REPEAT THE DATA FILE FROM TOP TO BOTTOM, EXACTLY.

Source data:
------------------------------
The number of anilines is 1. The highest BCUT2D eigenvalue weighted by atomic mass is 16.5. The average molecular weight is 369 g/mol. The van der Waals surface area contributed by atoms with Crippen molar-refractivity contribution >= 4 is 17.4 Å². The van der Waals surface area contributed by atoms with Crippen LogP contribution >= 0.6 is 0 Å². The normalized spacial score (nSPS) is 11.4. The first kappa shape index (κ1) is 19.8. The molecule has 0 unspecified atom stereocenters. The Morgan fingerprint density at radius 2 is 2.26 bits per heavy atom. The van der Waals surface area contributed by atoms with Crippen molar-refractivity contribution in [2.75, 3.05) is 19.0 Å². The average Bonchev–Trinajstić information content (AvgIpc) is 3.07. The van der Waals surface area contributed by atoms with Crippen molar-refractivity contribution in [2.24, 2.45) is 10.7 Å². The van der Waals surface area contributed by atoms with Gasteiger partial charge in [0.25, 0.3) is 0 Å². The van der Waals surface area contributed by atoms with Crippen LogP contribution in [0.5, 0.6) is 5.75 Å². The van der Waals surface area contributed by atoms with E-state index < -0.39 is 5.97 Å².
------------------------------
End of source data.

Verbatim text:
The number of anilines is 1. The highest BCUT2D eigenvalue weighted by atomic mass is 16.5. The average molecular weight is 369 g/mol. The van der Waals surface area contributed by atoms with Crippen molar-refractivity contribution >= 4 is 17.4 Å². The van der Waals surface area contributed by atoms with Crippen LogP contribution >= 0.6 is 0 Å². The normalized spacial score (nSPS) is 11.4. The first kappa shape index (κ1) is 19.8. The molecule has 0 unspecified atom stereocenters. The Morgan fingerprint density at radius 2 is 2.26 bits per heavy atom. The van der Waals surface area contributed by atoms with Crippen molar-refractivity contribution in [2.75, 3.05) is 19.0 Å². The average Bonchev–Trinajstić information content (AvgIpc) is 3.07. The van der Waals surface area contributed by atoms with Crippen molar-refractivity contribution in [2.24, 2.45) is 10.7 Å². The van der Waals surface area contributed by atoms with Gasteiger partial charge in [0.25, 0.3) is 0 Å². The van der Waals surface area contributed by atoms with Crippen LogP contribution in [0.5, 0.6) is 5.75 Å². The van der Waals surface area contributed by atoms with E-state index < -0.39 is 5.97 Å².